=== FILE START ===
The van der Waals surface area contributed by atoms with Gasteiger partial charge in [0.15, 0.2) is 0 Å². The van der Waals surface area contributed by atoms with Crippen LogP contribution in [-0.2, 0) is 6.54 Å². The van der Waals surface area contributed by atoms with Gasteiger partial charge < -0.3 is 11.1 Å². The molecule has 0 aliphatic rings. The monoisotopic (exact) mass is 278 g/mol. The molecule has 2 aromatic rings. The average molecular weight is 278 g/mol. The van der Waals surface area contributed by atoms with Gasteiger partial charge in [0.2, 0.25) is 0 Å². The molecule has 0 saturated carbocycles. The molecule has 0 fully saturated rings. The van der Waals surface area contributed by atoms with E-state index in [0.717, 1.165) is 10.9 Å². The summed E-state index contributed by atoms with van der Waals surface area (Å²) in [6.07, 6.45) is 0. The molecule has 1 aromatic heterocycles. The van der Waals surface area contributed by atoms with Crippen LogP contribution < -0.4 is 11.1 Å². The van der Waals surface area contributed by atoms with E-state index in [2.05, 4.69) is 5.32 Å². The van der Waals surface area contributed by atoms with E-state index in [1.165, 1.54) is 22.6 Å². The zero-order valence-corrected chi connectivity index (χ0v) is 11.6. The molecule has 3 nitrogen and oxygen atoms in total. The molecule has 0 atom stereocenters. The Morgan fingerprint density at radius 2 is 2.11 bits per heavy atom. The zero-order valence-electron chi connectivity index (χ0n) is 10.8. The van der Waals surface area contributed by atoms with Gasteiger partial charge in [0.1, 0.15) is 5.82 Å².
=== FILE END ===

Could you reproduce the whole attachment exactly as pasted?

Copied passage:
The van der Waals surface area contributed by atoms with Gasteiger partial charge in [0.15, 0.2) is 0 Å². The van der Waals surface area contributed by atoms with Crippen LogP contribution in [-0.2, 0) is 6.54 Å². The van der Waals surface area contributed by atoms with Gasteiger partial charge < -0.3 is 11.1 Å². The molecule has 0 aliphatic rings. The monoisotopic (exact) mass is 278 g/mol. The molecule has 2 aromatic rings. The average molecular weight is 278 g/mol. The van der Waals surface area contributed by atoms with Gasteiger partial charge in [0.2, 0.25) is 0 Å². The molecule has 0 saturated carbocycles. The molecule has 0 fully saturated rings. The van der Waals surface area contributed by atoms with E-state index in [0.717, 1.165) is 10.9 Å². The summed E-state index contributed by atoms with van der Waals surface area (Å²) in [6.07, 6.45) is 0. The molecule has 1 aromatic heterocycles. The van der Waals surface area contributed by atoms with Crippen LogP contribution < -0.4 is 11.1 Å². The van der Waals surface area contributed by atoms with E-state index in [2.05, 4.69) is 5.32 Å². The van der Waals surface area contributed by atoms with E-state index in [1.165, 1.54) is 22.6 Å². The zero-order valence-corrected chi connectivity index (χ0v) is 11.6. The molecule has 3 nitrogen and oxygen atoms in total. The molecule has 0 atom stereocenters. The Morgan fingerprint density at radius 2 is 2.11 bits per heavy atom. The zero-order valence-electron chi connectivity index (χ0n) is 10.8. The van der Waals surface area contributed by atoms with Gasteiger partial charge in [0.1, 0.15) is 5.82 Å².